As mentioned in a previous post, I presented ‘Writing the Book’ on Writing for Postsecondary Transition at COABE in April this past year. One thing that stood out for me was a lively conversation by the participants around the ‘revision’ component of the Convery Ideas in Writing process.*
When you think of “revising” a draft piece of writing, what activity comes to mind?
When you ask students to “revise” their first draft of a written text, what are you actually asking them to do?
For many of us, revision of writing immediately brings to mind the act of “correcting” – correcting mistakes in spelling, punctuation, grammar, etc. – that might also be called proofreading. There is no doubt that it is important to learn how to correct mistakes like these in writings. Otherwise, errors could get in the way of a reader’s ability to understand what we are trying to say in our writing. Further, if our students can fix mistakes of these kinds, they are providing evidence that they know about, and can correctly use, common writing conventions.
There is, however, another meaning for revision. This meaning, while sometimes overlooked, is important for our students to be aware of and understand: revision of the actual content of their writing. If our goal is to Convey Ideas in Writing, then content revision is the strategy for making sure that we are conveying our intended ideas to our targeted audience via our written text. And of course, content revision is a process that we can teach our students to employ for all types of writing tasks at ANY functional level (not just for those transitioning into postsecondary settings).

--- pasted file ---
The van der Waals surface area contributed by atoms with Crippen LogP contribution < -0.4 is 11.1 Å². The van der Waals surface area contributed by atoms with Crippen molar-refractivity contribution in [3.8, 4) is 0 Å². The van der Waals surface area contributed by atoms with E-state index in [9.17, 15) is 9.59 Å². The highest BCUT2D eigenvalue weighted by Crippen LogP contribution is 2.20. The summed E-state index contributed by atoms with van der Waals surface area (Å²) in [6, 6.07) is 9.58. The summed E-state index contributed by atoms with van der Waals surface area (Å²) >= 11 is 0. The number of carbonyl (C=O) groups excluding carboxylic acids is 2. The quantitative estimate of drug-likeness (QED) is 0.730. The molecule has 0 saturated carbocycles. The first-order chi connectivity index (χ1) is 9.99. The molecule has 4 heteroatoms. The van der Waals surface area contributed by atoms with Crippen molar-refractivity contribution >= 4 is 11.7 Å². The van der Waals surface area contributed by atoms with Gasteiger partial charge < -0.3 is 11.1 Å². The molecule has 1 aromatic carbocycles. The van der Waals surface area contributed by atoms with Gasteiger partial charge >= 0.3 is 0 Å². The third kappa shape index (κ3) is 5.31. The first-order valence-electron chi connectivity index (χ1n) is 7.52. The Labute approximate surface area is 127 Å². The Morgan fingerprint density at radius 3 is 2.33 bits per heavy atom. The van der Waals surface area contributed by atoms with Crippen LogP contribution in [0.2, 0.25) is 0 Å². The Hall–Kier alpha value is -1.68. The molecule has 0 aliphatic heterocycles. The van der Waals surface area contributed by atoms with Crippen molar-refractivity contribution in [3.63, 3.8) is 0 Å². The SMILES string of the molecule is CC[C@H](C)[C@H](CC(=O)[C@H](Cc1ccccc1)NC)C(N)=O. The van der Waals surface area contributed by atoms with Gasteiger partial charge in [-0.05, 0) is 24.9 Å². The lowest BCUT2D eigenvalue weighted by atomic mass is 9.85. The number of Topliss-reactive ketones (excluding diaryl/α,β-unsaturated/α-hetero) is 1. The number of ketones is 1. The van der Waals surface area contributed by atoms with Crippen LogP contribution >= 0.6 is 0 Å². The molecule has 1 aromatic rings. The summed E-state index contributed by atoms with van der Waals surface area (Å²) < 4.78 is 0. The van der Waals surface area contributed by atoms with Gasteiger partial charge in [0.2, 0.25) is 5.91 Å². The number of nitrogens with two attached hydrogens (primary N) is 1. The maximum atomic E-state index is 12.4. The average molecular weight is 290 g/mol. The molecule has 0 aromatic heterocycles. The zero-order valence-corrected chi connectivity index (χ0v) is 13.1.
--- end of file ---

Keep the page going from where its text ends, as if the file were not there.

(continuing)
Do you currently ask your students to engage in content revision of their writing drafts? If so, what activities or strategies do you use to support them in the content revision process?
Here are a couple of ideas for helping your students learn how to revise the content of their writing:
Idea #1: Compare Your Draft to Planned Ideas
So much of successful, effective writing comes back to what we do (or don’t do!) during the planning stages – affecting all other components of the writing process, even content revision. Once your students have produced a first draft, encourage them to compare it to the information and ideas they generated during their planning, and then to decide if they have said everything that they planned to say about the topic. To come up with ideas for ‘what to write about,’ did the student:
- Brainstorm a list of terms/key points on the topic?
- Make a mind map?
- Freewrite on the topic?
- Develop an outline?
- Keep a writing journal?
- Highlight important information in a text they were reading?
Whatever kind of planning was done to generate and organize ideas to use in writing, at the content revision stage, encourage your students to:
- Look at the results of their planning,
- Reread their drafts,
- Reflect, and decide:
- Did I incorporate all the ideas I wanted to into my draft?
- Did I miss anything important?
- Did I include anything that doesn’t really seem to belong there now?
- Did I come up with new ideas that I hadn’t thought about when I was planning?
- And in the end, is my point clear and am I saying what I want to say about my topic?
Idea #2: Seek Feedback on Your Writing
Revising writing content becomes much easier when a writer can get direct and constructive feedback from an external audience. This can give writers an immediate sense of whether or not they are in fact conveying the ideas they want to convey. So – encourage your students to find an audience!
Your student-authors can ask someone they trust to read what they have written (or listen to them read it aloud – remember, the focus is on content, not writing mechanics at this point). Authors can then prompt the readers/listeners to: